Stocks rallied last week as optimism about a potential U.S.-China trade deal grew. The S&P 500 advanced 0.80% during the 4-day trading week to 2,792.67. The Nasdaq Composite improved 0.86% to 7,527.54, and the Dow Jones Industrial Average gained 0.64% to 26,031.81. The U.S. Aggregate Bond index inched up 0.11%.
The renewed prospects for a trade pact were not the only development investors found appealing last week. There were indications that the Federal Reserve might be a bit less committed to its plans to raise interest rates further this year.
A Look at the Fed Minutes
There were no surprises from the Federal Reserve's Board of Governors, who released the transcript from their January meeting on Tuesday. Investors reviewed the meeting minutes looking for clues about the Fed's next move on short-term interest rates.
Fed policymakers appeared split on what's next. Some felt another rate hike was needed to help slow the strong economy, while others favored a "wait-and-see" approach.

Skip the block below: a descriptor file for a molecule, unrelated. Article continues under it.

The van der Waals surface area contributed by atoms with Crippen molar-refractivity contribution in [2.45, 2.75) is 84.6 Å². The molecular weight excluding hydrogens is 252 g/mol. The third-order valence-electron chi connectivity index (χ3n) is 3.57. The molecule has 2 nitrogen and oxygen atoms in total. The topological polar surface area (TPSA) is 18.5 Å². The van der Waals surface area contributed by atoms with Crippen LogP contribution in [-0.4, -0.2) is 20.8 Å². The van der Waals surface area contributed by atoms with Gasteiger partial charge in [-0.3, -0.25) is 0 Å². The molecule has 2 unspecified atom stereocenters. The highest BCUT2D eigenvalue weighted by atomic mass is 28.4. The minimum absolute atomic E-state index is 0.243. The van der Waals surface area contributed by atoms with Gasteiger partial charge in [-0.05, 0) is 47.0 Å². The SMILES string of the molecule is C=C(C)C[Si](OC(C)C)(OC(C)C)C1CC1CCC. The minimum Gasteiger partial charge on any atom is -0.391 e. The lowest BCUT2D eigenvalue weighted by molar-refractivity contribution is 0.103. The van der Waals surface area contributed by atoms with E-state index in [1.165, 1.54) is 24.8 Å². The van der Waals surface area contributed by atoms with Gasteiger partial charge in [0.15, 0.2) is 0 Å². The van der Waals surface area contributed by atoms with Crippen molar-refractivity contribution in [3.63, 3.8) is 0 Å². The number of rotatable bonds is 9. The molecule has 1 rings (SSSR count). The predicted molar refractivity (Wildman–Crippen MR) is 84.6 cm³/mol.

Home Sales Slump
In January, existing home sales were at their slowest pace since November 2015, and down 8.5% year-over-year. One factor: rising home values. Last month, the median single-family home sale price was $247,500, almost $7,000 higher than a year ago.
Mortgage rates have now fallen for three consecutive weeks, a development that may influence home buying decisions in coming months. Thursday, a Freddie Mac survey found the average interest rate on a 30-year, fixed-rate loan at just 4.35%.
The Dow Jones and Nasdaq have posted gains for nine straight weeks and are now at levels unseen since early November. Concerns over volatility have decreased, but that does not mean it has gone away for good. It would not be surprising to see stocks pause or pull back after such a strong run since Christmas.